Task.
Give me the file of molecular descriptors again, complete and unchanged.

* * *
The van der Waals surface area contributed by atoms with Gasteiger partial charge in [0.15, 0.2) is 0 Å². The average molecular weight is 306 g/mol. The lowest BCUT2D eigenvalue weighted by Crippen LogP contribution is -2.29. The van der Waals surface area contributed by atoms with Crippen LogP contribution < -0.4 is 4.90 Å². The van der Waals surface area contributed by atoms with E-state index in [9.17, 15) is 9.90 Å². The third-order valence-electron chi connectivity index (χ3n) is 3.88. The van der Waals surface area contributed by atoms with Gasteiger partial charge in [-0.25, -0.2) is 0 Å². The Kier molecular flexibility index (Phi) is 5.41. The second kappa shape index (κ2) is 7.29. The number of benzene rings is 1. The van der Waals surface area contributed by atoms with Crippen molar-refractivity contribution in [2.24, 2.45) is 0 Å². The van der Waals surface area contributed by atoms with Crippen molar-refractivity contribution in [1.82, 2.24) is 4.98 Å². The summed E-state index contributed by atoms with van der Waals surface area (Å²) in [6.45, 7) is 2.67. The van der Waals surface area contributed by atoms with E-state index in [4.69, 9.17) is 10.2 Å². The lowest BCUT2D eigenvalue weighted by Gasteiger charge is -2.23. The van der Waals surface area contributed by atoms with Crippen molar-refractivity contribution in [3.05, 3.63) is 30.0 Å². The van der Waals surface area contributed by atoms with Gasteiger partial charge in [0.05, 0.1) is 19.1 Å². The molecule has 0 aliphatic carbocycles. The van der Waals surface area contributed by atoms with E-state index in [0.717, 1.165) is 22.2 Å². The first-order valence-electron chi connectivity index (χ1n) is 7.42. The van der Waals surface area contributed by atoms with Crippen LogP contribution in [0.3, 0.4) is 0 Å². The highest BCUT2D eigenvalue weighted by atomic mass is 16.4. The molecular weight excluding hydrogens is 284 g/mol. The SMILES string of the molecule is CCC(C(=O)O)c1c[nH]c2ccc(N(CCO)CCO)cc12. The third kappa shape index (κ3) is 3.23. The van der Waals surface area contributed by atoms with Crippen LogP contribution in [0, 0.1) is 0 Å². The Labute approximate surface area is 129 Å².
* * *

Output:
The van der Waals surface area contributed by atoms with Gasteiger partial charge in [0.15, 0.2) is 0 Å². The average molecular weight is 306 g/mol. The lowest BCUT2D eigenvalue weighted by Crippen LogP contribution is -2.29. The van der Waals surface area contributed by atoms with Crippen LogP contribution < -0.4 is 4.90 Å². The van der Waals surface area contributed by atoms with E-state index in [9.17, 15) is 9.90 Å². The third-order valence-electron chi connectivity index (χ3n) is 3.88. The van der Waals surface area contributed by atoms with Gasteiger partial charge in [-0.25, -0.2) is 0 Å². The Kier molecular flexibility index (Phi) is 5.41. The second kappa shape index (κ2) is 7.29. The number of benzene rings is 1. The van der Waals surface area contributed by atoms with Crippen molar-refractivity contribution in [2.24, 2.45) is 0 Å². The van der Waals surface area contributed by atoms with Crippen molar-refractivity contribution in [1.82, 2.24) is 4.98 Å². The summed E-state index contributed by atoms with van der Waals surface area (Å²) in [6.45, 7) is 2.67. The van der Waals surface area contributed by atoms with E-state index in [4.69, 9.17) is 10.2 Å². The lowest BCUT2D eigenvalue weighted by Gasteiger charge is -2.23. The van der Waals surface area contributed by atoms with Crippen molar-refractivity contribution in [3.05, 3.63) is 30.0 Å². The van der Waals surface area contributed by atoms with Gasteiger partial charge in [0.05, 0.1) is 19.1 Å². The molecule has 0 aliphatic carbocycles. The van der Waals surface area contributed by atoms with E-state index in [0.717, 1.165) is 22.2 Å². The first-order valence-electron chi connectivity index (χ1n) is 7.42. The van der Waals surface area contributed by atoms with Crippen LogP contribution in [0.3, 0.4) is 0 Å². The highest BCUT2D eigenvalue weighted by atomic mass is 16.4. The molecular weight excluding hydrogens is 284 g/mol. The SMILES string of the molecule is CCC(C(=O)O)c1c[nH]c2ccc(N(CCO)CCO)cc12. The third kappa shape index (κ3) is 3.23. The van der Waals surface area contributed by atoms with Crippen LogP contribution in [0, 0.1) is 0 Å². The Labute approximate surface area is 129 Å².